Grocery Stores May Start Selling to All Your Senses

Consider how your senses affect how you shop and where. A store with too much incense might chase you away, while a business with cool minimalist design might draw you in. These are common tactics for home goods, clothing, and technology, but you may find your grocery runs becoming a lot more sensory down the road.


Finnish researchers at the University of the Arts Helsinki just spent two years looking into how restaurants and supermarkets could tweak customer behavior using music in particular. Some clothing outlets go so far as to hire DJs for creating shopper experiences; Abercrombie & Fitch used to be particularly famous for their in-store playlists. Music selections don't just affect Henley shirts and tank tops, though. The Finnish team found that playing nature sounds in the produce section increased sales by 20 percent over the previous week.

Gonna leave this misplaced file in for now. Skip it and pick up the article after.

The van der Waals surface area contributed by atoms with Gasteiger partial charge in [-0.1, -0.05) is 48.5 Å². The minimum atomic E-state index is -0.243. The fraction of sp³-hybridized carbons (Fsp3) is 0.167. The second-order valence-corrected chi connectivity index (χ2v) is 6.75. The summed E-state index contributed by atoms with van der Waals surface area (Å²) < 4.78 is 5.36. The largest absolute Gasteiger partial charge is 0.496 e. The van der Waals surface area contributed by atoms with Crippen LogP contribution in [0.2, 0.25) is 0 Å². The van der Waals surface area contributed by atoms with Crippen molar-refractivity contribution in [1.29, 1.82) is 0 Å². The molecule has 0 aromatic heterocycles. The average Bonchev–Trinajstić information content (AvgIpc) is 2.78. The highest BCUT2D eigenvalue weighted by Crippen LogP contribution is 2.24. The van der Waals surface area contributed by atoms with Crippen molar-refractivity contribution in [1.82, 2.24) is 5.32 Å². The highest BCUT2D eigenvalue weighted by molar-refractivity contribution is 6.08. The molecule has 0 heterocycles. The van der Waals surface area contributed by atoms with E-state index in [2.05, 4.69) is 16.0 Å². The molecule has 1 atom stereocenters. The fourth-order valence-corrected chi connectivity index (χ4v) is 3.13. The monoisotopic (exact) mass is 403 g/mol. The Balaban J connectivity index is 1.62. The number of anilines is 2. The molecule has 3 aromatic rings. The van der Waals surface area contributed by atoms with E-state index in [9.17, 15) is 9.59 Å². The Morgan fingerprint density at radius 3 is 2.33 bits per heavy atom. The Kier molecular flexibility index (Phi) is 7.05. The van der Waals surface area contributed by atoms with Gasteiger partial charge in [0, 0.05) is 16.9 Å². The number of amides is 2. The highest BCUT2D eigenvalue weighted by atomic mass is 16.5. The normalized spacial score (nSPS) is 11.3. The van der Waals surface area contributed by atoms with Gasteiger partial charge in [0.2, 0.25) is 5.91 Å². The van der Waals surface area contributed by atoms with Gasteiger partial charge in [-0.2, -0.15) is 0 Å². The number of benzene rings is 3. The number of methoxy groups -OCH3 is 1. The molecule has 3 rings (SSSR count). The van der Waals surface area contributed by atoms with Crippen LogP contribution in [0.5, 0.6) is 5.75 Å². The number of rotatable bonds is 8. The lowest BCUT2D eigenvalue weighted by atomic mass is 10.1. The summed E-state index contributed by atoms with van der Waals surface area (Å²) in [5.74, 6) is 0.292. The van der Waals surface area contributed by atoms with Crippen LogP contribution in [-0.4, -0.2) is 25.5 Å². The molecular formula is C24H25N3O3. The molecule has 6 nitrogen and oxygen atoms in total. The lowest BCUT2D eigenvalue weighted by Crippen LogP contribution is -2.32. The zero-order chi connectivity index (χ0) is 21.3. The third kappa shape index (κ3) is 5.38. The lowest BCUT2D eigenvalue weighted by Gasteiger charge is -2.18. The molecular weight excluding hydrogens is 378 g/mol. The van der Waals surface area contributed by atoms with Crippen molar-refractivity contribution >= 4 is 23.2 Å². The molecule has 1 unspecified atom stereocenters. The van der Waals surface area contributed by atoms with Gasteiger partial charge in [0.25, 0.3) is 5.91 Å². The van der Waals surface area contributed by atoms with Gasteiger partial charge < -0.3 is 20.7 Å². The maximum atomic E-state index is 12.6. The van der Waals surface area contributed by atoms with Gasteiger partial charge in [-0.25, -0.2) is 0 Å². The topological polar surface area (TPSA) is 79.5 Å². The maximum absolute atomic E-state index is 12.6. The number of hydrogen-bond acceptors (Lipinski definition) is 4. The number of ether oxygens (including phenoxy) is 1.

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This isn't the only way music can hack our brains (one recent study showed how playing an instrument can make your brain more efficient). Sure, there's Muzak or Top 40 radio, but imagine a grocery store that considers its acoustics like a concert venue, or tries to conjure an emotion while you're browsing for beets. Restaurants, whether they're fine dining or rowdy bars, already to this to a certain extent, but shopping for produce isn't often the prized experience a nice meal out can be. Stay tuned — the Uniarts Helsinki researchers, who combined disciplines like "music research, food science, sociology, architecture, and business economics," could lead the way to changing all that.